Whether "American Born Chinese" is a novel, is an adult novel, etc. ...
This is the kind of question to probably make someone's career in postmodern criticism, but does it matter? Comics, pornography and other formerly outré genres have been accepted for decades now as legitimate expressions of the human character and worthy of serious study. Of course, when it comes to awards, you need categories, and an artist-writer like Yang may feel he's been slighted by a label. More than slighted. Being categorized as child's literature may affect his book's bottom line.
I am one adult who very much liked ABC -- I enjoyed the total effect, words plus art. I grew up learning to read comic books before I read books -- I read strips in the newspaper, read (I'm ashamed to say) infantile cartoon books by Disney (Hewey, Dewey & Louie -- blechh!) and Warner Bros. (Bugs Bunny-- pptewy! ) while friends were reading Archie. I also read comicbook westerns. Some of my most abiding images of the West come from illustrated tales of lonely gunslingers and the ghosts of victims and snow in the forested mountains. And then there were Classics Illustrated, especially The Iliad and Les Miserables, great stories advanced as much by the art as by the words. (When the musical "Les Mis" was touring the country about 15 years ago, I found and bought for $10 a copy of the Classics Illustrated "Les Miserables" to see if it gave me as much pleasure as it had done many years before that. It did not.)
I have read the classic Chinese novel "Monkey," and recommend it without reserve. "Monkey" (the Arthur Waley translation is perhaps the most highly prized) is much like a comic book, one told completely in words. It's an outlandish tale, with legendary characters, mythological elements and just plain weird happenings. It's a good tonic for anyone who feels civilization is sometimes too restrictive.
I was surprised and excited when Yang's story started with elements of "Monkey" and seemed for a while to parallel its story. And at first I wasn't sure whether he was giving us a single tale or a book of individual stories. Of course, we had been told in advance it was a graphic novel, so I recognized that Yang must be unrolling his narrative rope strand by individual strand -- three discrete tales that I suspected would be wrapped together before long. With the 1st arrival of Chin-Kee -- a manic Chinese buffoon -- and with that clever way in which Yang is winking at the reader with "Ha-ha-ha-ha-ha..." or "Clap-clap-clap-clap ..." at the bottom edge of many panels, we already suspect Monkey or his spirit has journeyed from heaven to earth in Chin-Kee's form. Yang uses a lovely structure, with each tale bleeding a little bit into the others, and all beautifully realized on being tied together at the end. Truly, that's novelistic, isn't it?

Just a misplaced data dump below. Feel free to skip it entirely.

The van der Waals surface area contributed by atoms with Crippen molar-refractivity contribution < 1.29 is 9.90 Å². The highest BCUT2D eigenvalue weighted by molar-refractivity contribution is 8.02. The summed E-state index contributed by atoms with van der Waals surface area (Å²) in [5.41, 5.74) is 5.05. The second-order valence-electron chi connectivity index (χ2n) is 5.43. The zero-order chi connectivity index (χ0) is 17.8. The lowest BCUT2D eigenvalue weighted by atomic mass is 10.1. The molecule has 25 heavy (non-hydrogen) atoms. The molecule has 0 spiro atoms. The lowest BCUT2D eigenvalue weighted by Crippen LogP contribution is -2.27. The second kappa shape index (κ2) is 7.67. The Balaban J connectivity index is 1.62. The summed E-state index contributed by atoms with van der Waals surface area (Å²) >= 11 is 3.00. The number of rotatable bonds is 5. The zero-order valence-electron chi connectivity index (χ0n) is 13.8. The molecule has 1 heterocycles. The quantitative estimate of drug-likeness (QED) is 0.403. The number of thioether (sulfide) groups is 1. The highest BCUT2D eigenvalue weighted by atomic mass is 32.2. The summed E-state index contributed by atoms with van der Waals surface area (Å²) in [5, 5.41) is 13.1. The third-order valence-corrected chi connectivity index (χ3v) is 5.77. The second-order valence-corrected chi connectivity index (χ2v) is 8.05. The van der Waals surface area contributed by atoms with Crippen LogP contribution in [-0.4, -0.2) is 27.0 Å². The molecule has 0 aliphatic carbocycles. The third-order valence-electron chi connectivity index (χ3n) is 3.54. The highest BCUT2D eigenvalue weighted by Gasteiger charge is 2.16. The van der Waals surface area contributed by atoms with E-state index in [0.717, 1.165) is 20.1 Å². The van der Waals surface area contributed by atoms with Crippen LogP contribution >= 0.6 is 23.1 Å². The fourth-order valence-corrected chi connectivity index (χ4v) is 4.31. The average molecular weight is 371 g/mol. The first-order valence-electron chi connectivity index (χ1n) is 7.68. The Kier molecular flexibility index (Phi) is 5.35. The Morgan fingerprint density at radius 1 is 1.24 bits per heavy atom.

Yang's theme is also novelistic, found in children's as well as adult lit: Don’t lose your soul under the pressure to conform, which for an immigrant also means the pressure to shed ethnic traits and assimilate as an American. It's not accidental that the climactic actions of ABC occur in high school. “America is high school,” said Paul Krassner. That's where the pressure to bend your character to the group will is keenest. We see Jin already feeling the pain of being an outsider while in grade school, but it's in high school that he yearns to become "Danny," a jolting turn of events. The elements of this drama -- schoolyard bullies, the unattainable girl, the pathetic and goofy attempts to be cool -- are pretty standard, but Yang turns them into material for universal sympathy and even genuine heartbreak in the adult reader. Yang is also a funny writer, and he gives us inspired silliness like the bubbles on Amelia's shoulder and he mines to great effect the rich clichés of the American portrayal of Chinese immigrants, such as the confusion of L’s and R’s and Wen's broken English, which sometimes comes across like poetry ("Again is a chance for your lifetime!")
Other graphic novels and stories --
Both of the following online comix feature top-rank art. The quality of the stories doesn’t match that of the graphics which are outstanding, but the narratives are enough to keep your interest while you lap up the illustration.
Sam Noir: Samurai Detective #1 (find the link under “Online Comics”) is the first of an apparently serialized installment, a somewhat typical noir parody with the distinction that our hero is Japanese and skilled in the arts of the Bushido code. If you love noir, you’ll enjoy it and the obvious tongue-in-cheek relish in the form taken by writers Eric A. Anderson and Manny Trembly.
The Jain’s Death gives us a Buddhist philosophy (at least I think it’s Buddhist) tested by the laws of the jungle (literally). That’s the first half. In the second half, the All-One is applied to a pessimistic environmentalism, to Earth’s catastrophic future. There’s a unity to the story, but it’s altogether too not-of-this-earth for me. But who cares? It’s good enough, and the drawings are superb. … Warning: “The Jain’s Death” took a lot longer to load in mid-day than at midnight.